Species names in all available languages
|Dutch||Chileense Grote Pijlstormvogel|
|English (United States)||Pink-footed Shearwater|
|French||Puffin à pieds roses|
|Serbian||Sivi svetlonogi zovoj|
|Spanish (Argentina)||Pardela Patas Rosas|
|Spanish (Chile)||Fardela blanca|
|Spanish (Costa Rica)||Pardela Blanca Común|
|Spanish (Ecuador)||Pardela Patirrosada|
|Spanish (Mexico)||Pardela Patas Rosadas|
|Spanish (Panama)||Pardela Patirrosada|
|Spanish (Peru)||Pardela de Pata Rosada|
|Spanish (Spain)||Pardela patirrosa|
Ryan D. Carle, Valentina Colodro, Jonathan Felis, Joshua Adams, and Peter J. Hodum revised the account. Peter Pyle contributed to the Appearance page. David Ainley, Sarah Schoen, Tom Kimball, and Ken Morgan reviewed the account. Arnau Bonan Barfull and Peter Pyle curated the media. Vicens Vila-Coury generated the distribution map. Qwahn Kent managed the references.
Ardenna creatopus (Coues, 1864)
The Key to Scientific Names
Pink-footed Shearwater Ardenna creatopus Scientific name definitions
Version: 2.0 — Published April 9, 2022
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The Pink-footed Shearwater occurs almost exclusively in the eastern Pacific Ocean, where it migrates between the breeding range in the central and southern Humboldt Current System, and the nonbreeding range in the northern Humboldt and California Current Systems (8, 25, 26, 27, 16). Breeds only on islands off the coast of central Chile (8).
Known to nest on three islands in Chile: Isla Mocha, Isla Robinson Crusoe (also known as Más a Tierra), and Isla Santa Clara (8). Isla Mocha (38.36°S, 73.92°W; surface area 47.82 km2) is located at the shelf break, 35 km offshore of south-central Chile. Isla Robinson Crusoe (33.67°S, 78.84°W; surface area 52 km2) and Isla Santa Clara (33.70°S, 78.94°W; surface area 2.21 km2) are part of the oceanic Juan Fernández Islands, located 670 km west of the South American continent (8, 4). Several islands in south-central Chile with potential nesting habitat have not been thoroughly searched for nesting Pink-footed Shearwater, including Isla Guafo (43.60°S, 74.70°W), a large island south of Chiloé.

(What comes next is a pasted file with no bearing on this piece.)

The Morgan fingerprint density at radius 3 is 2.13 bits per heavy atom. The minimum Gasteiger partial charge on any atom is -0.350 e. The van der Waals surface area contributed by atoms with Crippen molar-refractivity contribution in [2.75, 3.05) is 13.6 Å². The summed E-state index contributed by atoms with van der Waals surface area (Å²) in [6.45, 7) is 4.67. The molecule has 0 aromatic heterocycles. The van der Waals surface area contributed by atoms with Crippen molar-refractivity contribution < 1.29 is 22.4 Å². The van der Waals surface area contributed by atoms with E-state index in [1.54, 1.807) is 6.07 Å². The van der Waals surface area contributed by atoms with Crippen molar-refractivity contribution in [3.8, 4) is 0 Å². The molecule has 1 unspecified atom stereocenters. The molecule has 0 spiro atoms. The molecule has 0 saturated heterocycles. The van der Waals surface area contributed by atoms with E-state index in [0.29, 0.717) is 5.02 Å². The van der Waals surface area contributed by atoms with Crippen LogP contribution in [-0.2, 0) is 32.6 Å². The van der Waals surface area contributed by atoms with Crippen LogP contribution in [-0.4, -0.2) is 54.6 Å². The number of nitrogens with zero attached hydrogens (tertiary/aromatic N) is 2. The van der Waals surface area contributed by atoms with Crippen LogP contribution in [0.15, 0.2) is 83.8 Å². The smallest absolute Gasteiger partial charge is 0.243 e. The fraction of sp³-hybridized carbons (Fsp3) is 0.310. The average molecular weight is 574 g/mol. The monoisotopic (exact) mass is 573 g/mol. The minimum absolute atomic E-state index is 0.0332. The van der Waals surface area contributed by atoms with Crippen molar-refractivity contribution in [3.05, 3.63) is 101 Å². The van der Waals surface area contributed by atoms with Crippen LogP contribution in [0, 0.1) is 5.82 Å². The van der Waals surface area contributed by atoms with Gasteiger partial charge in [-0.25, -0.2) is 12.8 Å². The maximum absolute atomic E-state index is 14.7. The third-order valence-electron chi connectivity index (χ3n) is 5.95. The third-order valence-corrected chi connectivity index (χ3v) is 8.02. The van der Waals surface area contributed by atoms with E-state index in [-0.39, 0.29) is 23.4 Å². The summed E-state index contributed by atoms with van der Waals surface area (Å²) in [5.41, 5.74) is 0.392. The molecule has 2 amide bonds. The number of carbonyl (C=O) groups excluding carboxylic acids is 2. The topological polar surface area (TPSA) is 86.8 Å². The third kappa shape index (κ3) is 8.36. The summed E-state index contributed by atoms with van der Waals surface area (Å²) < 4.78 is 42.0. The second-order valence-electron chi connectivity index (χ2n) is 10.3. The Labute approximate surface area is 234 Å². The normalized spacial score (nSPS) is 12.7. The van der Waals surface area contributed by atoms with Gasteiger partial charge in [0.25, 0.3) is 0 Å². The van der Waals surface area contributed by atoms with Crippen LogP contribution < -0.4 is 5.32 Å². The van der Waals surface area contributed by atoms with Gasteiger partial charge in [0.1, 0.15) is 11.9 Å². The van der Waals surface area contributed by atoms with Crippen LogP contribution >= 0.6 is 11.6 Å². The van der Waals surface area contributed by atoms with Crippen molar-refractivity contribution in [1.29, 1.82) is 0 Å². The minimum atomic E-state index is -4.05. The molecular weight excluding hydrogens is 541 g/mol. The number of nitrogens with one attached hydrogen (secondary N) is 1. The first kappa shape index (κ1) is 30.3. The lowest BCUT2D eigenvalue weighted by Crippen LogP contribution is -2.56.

During the breeding period, birds primarily forage in waters over the narrow continental shelf, within 25 km of shore (28, 29; see Habitat in Breeding Range). Birds from the Juan Fernández Islands also forage in deeper waters around the archipelago (Oikonos, unpublished data). See Movements and Migration: Movement for details on at-sea habitat during breeding period.
During the nonbreeding period (austral winter), occurs in the eastern Pacific Ocean less than 1,000 km from mainland coasts in waters from northern Chile to the northern Gulf of Alaska (16, 6). Core nonbreeding period areas include continental shelf (< 200 m depth) and slope (200–1000 m depth) waters off Peru from Trujillo to Lima, central Baja California, Mexico, and the west coast of North America from southern California, United States to northern Vancouver Island, Canada (27, 16). Some individuals also visit the Gulf of California, Mexico (30, 16).
Recorded as a vagrant west to Hawai‘i, Kiribati (Line Islands), New Zealand, and Australia (31, 4). There have been more records in New Zealand as data sources such as eBird have expanded, suggesting it may occur more regularly there than previously thought (27, 6). There is a single Atlantic Ocean record from Chubut Province, Argentina, in May 1981 (32).
Historical Changes to the Distribution
Based on interviews with elderly residents, the species may have formerly nested on Isla Santa Maria, Chile (37.02°S, 73.52°W; Oikonos unpublished data). However, a search of the main island in 2017 indicated it is probably extirpated there due to extensive human impacts (Oikonos, unpublished data). One islet off the north coast of Isla Santa Maria, called Islote Farallón ( ) is uninhabited by humans. This islet was not searched and could have suitable habitat.